Although ground turkey can be a healthy alternative to ground beef, this is not always the case. Some ground turkey products are not as lean as lean ground beef, so it is important to read the labels on ground turkey products and go for fat-free or lower-fat versions.
For example, when comparing 85 percent lean ground turkey to 95 percent extra lean ground beef, a 4-ounce serving of the ground turkey has 266 calories, 14.9 grams of fat and 3.8 grams of saturated fat while the ground beef contains 193 calories, 7.5 grams of fat and 3.4 grams of saturated fat. In this instance, ground turkey is not as healthy as ground beef. By contrast, the same serving size of 99 percent fat-free ground turkey breast has 120 calories, 1 fat gram and no saturated fat. Even lean ground turkey that is 93 or 94 percent fat free is a healthier choice than ground beef with higher amounts of fat.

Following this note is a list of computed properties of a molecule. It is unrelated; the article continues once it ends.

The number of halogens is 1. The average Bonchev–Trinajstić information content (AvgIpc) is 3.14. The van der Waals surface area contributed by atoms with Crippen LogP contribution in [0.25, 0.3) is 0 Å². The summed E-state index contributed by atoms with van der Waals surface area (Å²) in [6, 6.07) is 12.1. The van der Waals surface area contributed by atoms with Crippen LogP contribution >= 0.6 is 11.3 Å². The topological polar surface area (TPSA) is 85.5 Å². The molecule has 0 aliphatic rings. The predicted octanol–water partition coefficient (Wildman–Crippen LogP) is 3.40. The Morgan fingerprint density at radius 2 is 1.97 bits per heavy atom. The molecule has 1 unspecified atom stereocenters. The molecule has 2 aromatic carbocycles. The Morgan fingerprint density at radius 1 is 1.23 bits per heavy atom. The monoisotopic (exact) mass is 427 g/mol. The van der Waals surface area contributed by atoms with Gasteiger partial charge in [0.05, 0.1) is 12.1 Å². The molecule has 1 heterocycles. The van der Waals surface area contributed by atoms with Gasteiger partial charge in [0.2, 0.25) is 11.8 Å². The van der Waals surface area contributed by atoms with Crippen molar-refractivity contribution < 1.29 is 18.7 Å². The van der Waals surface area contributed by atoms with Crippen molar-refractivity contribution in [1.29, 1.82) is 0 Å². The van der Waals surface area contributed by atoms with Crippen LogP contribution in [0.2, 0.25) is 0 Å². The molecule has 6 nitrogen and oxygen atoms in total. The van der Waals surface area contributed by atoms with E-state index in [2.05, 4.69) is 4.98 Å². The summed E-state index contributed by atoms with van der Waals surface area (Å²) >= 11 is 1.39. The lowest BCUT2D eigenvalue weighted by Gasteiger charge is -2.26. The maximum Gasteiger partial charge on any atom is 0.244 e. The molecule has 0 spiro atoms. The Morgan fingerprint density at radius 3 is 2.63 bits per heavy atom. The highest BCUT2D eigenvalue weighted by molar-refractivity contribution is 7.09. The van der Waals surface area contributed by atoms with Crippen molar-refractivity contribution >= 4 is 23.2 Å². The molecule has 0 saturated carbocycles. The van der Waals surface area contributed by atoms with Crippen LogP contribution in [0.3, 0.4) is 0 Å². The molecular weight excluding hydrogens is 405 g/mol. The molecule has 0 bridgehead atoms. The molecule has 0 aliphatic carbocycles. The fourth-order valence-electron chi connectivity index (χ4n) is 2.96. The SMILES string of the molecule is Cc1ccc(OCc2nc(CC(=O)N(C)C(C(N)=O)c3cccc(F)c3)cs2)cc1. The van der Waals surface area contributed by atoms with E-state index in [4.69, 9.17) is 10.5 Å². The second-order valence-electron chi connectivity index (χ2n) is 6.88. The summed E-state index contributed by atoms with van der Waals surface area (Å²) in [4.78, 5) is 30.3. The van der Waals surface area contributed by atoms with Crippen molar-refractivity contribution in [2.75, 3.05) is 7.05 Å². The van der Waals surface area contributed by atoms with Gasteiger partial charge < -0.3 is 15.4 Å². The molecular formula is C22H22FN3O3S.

Nutritional concerns about ground turkey aside, a joint study by the University of Maryland and the U.S. Food and Drug Administration found that 24 percent of all ground turkey tested positive for Salmonella, some of which was resistant to antibiotics. Notably, because most nonorganic commercial turkeys are given antibiotics, and may become antibiotic resistant, organic ground turkey products are generally considered a healthier option.